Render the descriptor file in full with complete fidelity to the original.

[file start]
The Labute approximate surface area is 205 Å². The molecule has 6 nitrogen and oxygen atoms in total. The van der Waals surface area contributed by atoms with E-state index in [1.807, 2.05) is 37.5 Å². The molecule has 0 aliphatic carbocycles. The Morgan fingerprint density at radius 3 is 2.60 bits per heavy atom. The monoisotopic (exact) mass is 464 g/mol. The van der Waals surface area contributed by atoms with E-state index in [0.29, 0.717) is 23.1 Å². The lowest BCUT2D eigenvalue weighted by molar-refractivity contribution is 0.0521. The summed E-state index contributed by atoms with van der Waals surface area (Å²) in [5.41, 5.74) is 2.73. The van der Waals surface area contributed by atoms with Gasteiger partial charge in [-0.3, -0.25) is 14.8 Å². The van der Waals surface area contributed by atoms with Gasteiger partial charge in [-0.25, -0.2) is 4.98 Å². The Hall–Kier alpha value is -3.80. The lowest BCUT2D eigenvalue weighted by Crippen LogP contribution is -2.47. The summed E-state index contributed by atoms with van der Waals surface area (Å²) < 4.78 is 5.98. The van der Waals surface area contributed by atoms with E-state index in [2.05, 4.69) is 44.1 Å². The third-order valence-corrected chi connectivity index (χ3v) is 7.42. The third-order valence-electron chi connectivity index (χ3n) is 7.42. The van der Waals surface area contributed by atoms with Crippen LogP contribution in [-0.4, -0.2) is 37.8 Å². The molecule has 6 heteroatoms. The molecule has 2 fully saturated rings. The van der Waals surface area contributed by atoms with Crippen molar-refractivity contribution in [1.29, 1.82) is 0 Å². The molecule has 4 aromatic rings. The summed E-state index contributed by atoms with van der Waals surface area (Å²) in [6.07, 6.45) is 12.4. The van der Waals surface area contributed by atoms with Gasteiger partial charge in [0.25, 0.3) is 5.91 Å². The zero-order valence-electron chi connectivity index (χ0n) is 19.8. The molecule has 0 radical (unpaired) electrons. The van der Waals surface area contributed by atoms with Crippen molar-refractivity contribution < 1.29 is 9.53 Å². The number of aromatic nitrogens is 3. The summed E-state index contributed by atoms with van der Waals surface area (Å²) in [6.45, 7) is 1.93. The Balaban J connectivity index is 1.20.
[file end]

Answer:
The Labute approximate surface area is 205 Å². The molecule has 6 nitrogen and oxygen atoms in total. The van der Waals surface area contributed by atoms with E-state index in [1.807, 2.05) is 37.5 Å². The molecule has 0 aliphatic carbocycles. The Morgan fingerprint density at radius 3 is 2.60 bits per heavy atom. The monoisotopic (exact) mass is 464 g/mol. The van der Waals surface area contributed by atoms with E-state index in [0.29, 0.717) is 23.1 Å². The lowest BCUT2D eigenvalue weighted by molar-refractivity contribution is 0.0521. The summed E-state index contributed by atoms with van der Waals surface area (Å²) in [5.41, 5.74) is 2.73. The van der Waals surface area contributed by atoms with Gasteiger partial charge in [-0.3, -0.25) is 14.8 Å². The van der Waals surface area contributed by atoms with Gasteiger partial charge in [-0.25, -0.2) is 4.98 Å². The Hall–Kier alpha value is -3.80. The lowest BCUT2D eigenvalue weighted by Crippen LogP contribution is -2.47. The summed E-state index contributed by atoms with van der Waals surface area (Å²) < 4.78 is 5.98. The van der Waals surface area contributed by atoms with E-state index in [2.05, 4.69) is 44.1 Å². The third-order valence-corrected chi connectivity index (χ3v) is 7.42. The third-order valence-electron chi connectivity index (χ3n) is 7.42. The van der Waals surface area contributed by atoms with Crippen LogP contribution in [-0.4, -0.2) is 37.8 Å². The molecule has 6 heteroatoms. The molecule has 2 fully saturated rings. The van der Waals surface area contributed by atoms with Crippen molar-refractivity contribution in [1.29, 1.82) is 0 Å². The molecule has 4 aromatic rings. The summed E-state index contributed by atoms with van der Waals surface area (Å²) in [6.07, 6.45) is 12.4. The van der Waals surface area contributed by atoms with Gasteiger partial charge in [0.25, 0.3) is 5.91 Å². The zero-order valence-electron chi connectivity index (χ0n) is 19.8. The molecule has 0 radical (unpaired) electrons. The van der Waals surface area contributed by atoms with Crippen molar-refractivity contribution < 1.29 is 9.53 Å². The number of aromatic nitrogens is 3. The summed E-state index contributed by atoms with van der Waals surface area (Å²) in [6.45, 7) is 1.93. The Balaban J connectivity index is 1.20.